Biodiesel production from algae grown on food industry wastewater

  • Khadija Mureed
  • Shamsa Kanwal
  • Azhar Hussain
  • Shamaila Noureen
  • Sabir Hussain
  • Shakeel Ahmad
  • Maqshoof Ahmad
  • Rashid Waqas


Algae have an ample potential to produce biodiesel from spent wash of food industry. In addition, it is cheaper and presents an environment friendly way to handle food industry wastewater. This study was conducted to optimize the growth of microalgal strains and to assess biodiesel production potential of algae using untreated food industry wastewater as a source of nutrients. The food industry wastewater was collected and analyzed for its physicochemical characteristics. Different dilutions (10, 20, 40, 80, and 100%) of this wastewater were made with distilled water, and growth of two microalgal strains (Cladophora sp. and Spyrogyra sp.) was recorded. Each type of wastewater was inoculated with microalgae, and biomass was harvested after 7 days. The growth of both strains was also evaluated at varying temperatures, pH and light periods to optimize the algal growth for enhanced biodiesel production. After optimization, biodiesel production by Spyrogyra sp. was recorded in real food industry wastewater. The algal biomass increased with increasing level of food industry wastewater and was at maximum with 100% wastewater. Moreover, statistically similar results were found with algal growth on 100% wastewater and also on Bristol’s media. The Cladophora sp. produced higher biomass than Spyrogyra sp. while growing on food industry wastewater. The optimal growth of both microalgal strains was observed at temperature 30 °C, pH: 8, light 24 h. Cladophora sp. was further evaluated for biodiesel production while growing on 100% wastewater and found that this strain produced high level of oil and biodiesel. Algae have an ample potential to produce biodiesel from spent wash of food industry. In addition, it is cheaper and presents an environment friendly way to handle food industry wastewater.


Algae Wastewater Biodiesel Biomass Cladophora sp. Spyrogyra sp. 



The Institute of Soil and Environmental Sciences, University of Agriculture Faisalabad, Pakistan, provided funds and space for the experimentation of this study.


  1. Ahluwalia, S. S., & Goyal, D. (2007). Microbial and plant derived biomass for removal of heavy metals from wastewater. Bioresource Technology, 98, 2243–2257.CrossRefGoogle Scholar
  2. Amin, S. (2009). Review on biofuel oil and gas production processes from microalgae. Energy Conversion and Management, 50, 1834–1840.CrossRefGoogle Scholar
  3. APHA. (1998). Standard methods for examination of water and water waste. In American Public Health Association, American Water Works Association (20th ed.). Washington (DC): Water Environmental Federation.Google Scholar
  4. Bajhaiya, A. K., Mandotra, S. K., Suseela, M. R., Toppo, K., & Ranade, S. (2010). Algal Biodiesel: the next generation biofuel for India. Asian Experimental and Biological Sciences, 1, 728–739.Google Scholar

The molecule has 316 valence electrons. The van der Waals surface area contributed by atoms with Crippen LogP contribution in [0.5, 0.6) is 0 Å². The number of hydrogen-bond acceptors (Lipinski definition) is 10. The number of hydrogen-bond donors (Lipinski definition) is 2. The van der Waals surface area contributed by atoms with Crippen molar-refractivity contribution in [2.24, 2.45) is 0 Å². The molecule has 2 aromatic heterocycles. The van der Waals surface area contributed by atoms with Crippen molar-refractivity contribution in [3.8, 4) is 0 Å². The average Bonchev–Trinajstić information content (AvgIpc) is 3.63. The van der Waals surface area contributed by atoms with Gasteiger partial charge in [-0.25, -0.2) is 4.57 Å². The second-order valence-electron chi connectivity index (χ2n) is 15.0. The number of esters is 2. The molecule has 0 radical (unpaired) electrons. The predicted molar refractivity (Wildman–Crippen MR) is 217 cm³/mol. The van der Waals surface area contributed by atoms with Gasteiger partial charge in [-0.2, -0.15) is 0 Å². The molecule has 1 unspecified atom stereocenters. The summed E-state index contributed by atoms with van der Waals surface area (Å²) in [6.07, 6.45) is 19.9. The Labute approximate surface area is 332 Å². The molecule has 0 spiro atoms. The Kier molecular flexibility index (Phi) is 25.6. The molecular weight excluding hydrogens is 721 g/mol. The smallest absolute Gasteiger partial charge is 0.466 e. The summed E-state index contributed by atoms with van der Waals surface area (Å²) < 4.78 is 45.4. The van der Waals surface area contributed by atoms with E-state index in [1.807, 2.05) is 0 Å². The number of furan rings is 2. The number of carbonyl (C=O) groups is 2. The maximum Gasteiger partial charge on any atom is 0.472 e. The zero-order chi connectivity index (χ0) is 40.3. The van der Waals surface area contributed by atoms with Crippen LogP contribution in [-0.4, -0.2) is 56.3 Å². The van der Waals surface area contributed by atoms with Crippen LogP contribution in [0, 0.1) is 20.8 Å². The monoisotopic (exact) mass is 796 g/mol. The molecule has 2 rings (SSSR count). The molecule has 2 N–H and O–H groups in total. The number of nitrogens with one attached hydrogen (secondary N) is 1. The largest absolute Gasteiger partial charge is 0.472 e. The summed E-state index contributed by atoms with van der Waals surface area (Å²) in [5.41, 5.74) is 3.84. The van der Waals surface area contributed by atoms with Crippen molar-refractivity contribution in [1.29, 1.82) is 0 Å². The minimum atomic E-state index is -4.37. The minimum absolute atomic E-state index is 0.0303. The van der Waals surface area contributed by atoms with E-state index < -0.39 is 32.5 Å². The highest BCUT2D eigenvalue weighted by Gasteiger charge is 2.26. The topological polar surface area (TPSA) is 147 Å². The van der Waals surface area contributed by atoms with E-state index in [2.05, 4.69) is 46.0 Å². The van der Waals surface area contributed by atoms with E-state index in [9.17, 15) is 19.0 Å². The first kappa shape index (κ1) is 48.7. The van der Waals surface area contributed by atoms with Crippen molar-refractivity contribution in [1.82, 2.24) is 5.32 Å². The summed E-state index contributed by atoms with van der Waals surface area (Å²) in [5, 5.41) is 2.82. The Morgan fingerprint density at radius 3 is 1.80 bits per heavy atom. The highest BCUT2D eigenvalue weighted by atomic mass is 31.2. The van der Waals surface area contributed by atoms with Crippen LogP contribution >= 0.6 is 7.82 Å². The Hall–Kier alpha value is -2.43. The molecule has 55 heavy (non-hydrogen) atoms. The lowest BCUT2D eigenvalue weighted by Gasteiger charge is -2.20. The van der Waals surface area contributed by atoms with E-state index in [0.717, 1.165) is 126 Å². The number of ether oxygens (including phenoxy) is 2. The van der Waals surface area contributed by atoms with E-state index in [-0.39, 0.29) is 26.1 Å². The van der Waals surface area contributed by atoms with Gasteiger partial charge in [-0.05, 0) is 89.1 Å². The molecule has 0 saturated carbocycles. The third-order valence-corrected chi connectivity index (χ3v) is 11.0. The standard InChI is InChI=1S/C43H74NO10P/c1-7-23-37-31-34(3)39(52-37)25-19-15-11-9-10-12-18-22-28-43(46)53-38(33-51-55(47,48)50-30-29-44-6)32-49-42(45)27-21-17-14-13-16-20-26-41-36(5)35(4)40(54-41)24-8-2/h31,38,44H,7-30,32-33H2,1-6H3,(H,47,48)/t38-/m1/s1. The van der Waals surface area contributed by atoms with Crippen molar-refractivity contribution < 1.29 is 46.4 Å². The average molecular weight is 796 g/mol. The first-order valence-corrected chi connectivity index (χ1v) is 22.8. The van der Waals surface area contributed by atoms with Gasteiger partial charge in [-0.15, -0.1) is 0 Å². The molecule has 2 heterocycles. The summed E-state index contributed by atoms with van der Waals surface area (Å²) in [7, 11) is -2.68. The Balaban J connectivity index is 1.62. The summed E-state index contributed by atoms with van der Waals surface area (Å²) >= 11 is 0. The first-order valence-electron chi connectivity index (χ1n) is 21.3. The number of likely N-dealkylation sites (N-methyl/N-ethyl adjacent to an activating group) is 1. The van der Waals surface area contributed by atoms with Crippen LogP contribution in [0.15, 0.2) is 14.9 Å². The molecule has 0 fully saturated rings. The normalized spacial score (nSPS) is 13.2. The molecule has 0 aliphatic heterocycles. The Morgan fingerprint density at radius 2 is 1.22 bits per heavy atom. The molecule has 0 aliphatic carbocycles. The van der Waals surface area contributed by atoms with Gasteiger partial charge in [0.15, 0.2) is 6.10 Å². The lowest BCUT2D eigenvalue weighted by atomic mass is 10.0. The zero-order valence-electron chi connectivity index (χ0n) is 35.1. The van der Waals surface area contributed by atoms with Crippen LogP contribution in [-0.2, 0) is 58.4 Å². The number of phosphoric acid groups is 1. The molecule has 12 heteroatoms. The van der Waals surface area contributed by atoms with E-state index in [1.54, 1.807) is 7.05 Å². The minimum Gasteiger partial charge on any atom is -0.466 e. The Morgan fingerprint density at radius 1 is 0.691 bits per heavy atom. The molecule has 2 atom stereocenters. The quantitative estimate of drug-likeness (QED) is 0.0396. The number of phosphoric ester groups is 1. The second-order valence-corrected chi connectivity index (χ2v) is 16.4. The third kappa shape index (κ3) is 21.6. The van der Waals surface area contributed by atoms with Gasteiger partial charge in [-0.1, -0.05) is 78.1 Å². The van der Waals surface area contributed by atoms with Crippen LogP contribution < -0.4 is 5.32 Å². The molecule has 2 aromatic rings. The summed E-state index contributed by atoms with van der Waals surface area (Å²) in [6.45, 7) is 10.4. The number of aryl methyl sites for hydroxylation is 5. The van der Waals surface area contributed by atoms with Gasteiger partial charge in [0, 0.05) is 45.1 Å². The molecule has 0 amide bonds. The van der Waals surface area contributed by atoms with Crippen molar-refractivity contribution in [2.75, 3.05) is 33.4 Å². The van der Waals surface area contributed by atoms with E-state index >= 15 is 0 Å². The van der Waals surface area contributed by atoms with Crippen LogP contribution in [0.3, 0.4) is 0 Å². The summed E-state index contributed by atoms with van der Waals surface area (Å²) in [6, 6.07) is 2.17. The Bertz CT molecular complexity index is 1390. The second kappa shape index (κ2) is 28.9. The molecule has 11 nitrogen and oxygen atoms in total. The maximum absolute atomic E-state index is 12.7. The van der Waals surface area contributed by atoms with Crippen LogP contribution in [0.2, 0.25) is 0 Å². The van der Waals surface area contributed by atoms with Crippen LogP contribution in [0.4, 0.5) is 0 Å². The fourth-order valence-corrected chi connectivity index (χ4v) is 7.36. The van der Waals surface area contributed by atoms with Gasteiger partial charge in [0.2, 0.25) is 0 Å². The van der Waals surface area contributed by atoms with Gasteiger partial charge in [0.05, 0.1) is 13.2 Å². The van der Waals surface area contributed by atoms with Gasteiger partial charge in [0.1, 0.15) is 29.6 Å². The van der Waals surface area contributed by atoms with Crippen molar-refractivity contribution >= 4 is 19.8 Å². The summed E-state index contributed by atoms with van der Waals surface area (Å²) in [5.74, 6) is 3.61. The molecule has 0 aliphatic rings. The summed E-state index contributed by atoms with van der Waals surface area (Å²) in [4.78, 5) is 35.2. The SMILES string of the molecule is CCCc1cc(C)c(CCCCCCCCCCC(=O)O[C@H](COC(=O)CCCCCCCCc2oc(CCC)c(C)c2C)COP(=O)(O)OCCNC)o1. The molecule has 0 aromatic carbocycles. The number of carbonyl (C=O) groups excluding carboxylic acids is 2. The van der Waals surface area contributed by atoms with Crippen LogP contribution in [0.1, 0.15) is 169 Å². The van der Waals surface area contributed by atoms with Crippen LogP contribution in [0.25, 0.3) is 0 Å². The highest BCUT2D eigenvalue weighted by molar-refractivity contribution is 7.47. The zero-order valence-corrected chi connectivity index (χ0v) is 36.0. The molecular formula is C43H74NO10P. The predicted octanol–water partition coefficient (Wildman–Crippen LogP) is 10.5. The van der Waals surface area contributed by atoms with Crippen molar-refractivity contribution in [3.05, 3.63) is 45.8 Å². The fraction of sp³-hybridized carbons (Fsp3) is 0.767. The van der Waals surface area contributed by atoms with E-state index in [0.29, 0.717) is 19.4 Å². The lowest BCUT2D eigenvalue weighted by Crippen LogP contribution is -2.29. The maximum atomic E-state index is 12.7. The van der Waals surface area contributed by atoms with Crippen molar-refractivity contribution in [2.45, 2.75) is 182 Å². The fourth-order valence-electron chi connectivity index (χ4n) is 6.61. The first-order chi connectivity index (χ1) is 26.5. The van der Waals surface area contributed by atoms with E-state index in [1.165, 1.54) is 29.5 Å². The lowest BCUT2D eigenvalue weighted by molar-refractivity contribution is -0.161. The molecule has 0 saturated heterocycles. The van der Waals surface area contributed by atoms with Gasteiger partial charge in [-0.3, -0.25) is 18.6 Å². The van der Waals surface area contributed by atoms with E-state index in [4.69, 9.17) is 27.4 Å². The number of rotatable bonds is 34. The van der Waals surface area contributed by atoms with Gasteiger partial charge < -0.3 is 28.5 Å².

5. Balat, M., & Balat, H. (2010). Progress in biodiesel processing. Applied Energy, 87, 1815–1835.CrossRefGoogle Scholar
  6. Bansal, B. K., & Sharma, M. P. (2005). Prospects of biodiesel production from vegetable oils in India. Renewable and Sustainable Energy Reviews, 9, 363–378.CrossRefGoogle Scholar
  7. Barbosa, M., Jansen, M., Ham, N., Tramper, J., & Wijffels, R. H. (2001). Microalgae Cultivation in air-lift reactors. Biotechnology and Bioengineering, 82(2), 170–179.CrossRefGoogle Scholar
  8. Barsanti, L., & Gualtieri, P. (2006). Algal culturing. Algae: anatomy, biochemistry and biotechnology (pp. 209–250). Boca Ranton: CRC Press.Google Scholar
  9. Bibi, R., Ahmad, Z., Imran, M., Hussain, S., Ditta, A., Mahmood, S., & Khalid, A. (2017). Algal bioethanol production technology: a trend towards sustainable development. Renewable and Sustainable Energy Reviews, 71, 976–985.CrossRefGoogle Scholar
  10. Borugadda, V. B., & Goud, V. V. (2012). Biodiesel production from renewable feedstock: status and opportunities. Renewable and Sustainable Energy Reviews, 16, 4763–4784.CrossRefGoogle Scholar
  11. Chen, L., Tianzhong, L., Wei, Z., Xiaolin, C., & Junfeng, W. (2012). Biodiesel production from algae oil high in free fatty acids by two step catalytic conversion. Bioresource Technology, 11, 208–214.CrossRefGoogle Scholar
  12. Chong, A.M.Y., Wong Y.S., & Tam, N.F.Y. (2000). Performance of different microalgal species in removing nickel and zinc from industrial wastewater. Conference on Environmental contamination, toxicology and health, Hong Kong, peoples R China.Google Scholar
  13. Clarens, A. F., Resurreccion, E. P., White, M. A., & Colosi, L. M. (2010). Environmental Life Cycle Comparison of Algae to Other Bioenergy Feedstocks. Environmental Science and Technology, 44, 1813–1819.CrossRefGoogle Scholar
  14. Demirbas, M. F. (2011). Biofuels from algae for sustainable development. Applied Energy, 88, 3473–3480.CrossRefGoogle Scholar
  15. Dubinsky, Z., Matsukawa, R., & Karube, I. (1995). Photobiological aspects of algal mass Culture. Marine Biotechnology, 2, 61–65.Google Scholar
  16. Dring, M., Brinza, J. L., & Gavrilescu, M. (2007). Marine micro and macro algal species as biosorbants for heavy metals. Environment Engineering and Management, 6, 237–251.Google Scholar
  17. Food and Agriculture Organization (FAO) of the United Nations. (2009). The market and food security implications of the development of biofuel production. FAO committee on commodity problems, sixty-seventh sessions, Rome, April 20– 22.Google Scholar
  18. Gui, M. M., Lee, K. T., & Bhatia, S. (2008). Feasibility of edible oil vs. non-edible oil vs. waste edible oil as biodiesel feedstock. Energy, 33, 1646–1653.CrossRefGoogle Scholar
  19. Gulab, C. S., Richa, G., Mahavir, Y., & Archana, T. (2012). Analysis for the higher production of biodiesel from Scenedesmus dimorphus. Open Access Scientific Reports, 1, 320. Scholar
  20. Hossain, A. B. M. S., Salleh, A., Boyce, A. N., Chowdhury, P., & Naqiuddin, M. (2008). Biodiesel Fuel Production from Algae as Renewable Energy. American Journal of Biochemistry and Biotechnology, 4(3), 250–254.CrossRefGoogle Scholar
  21. Hu, Q. (2004). Environmental effects on cell composition. In A. Richmond (Ed.), Handbook of microalgal culture (p. 84). 2121 State Avenue, Ames, Iowa, USA: Blackwell Publishing Company.Google Scholar
  22. Hu, Q., Sommerfeld, M., Jarvis, E., Ghirardi, M., Posewitz, M., Seibert, M., & Darzins, A. (2008). Microalgal triacylglycerols as feedstocks for biofuel production: perspectives and advances. The Plant Journal, 54, 621–639.CrossRefGoogle Scholar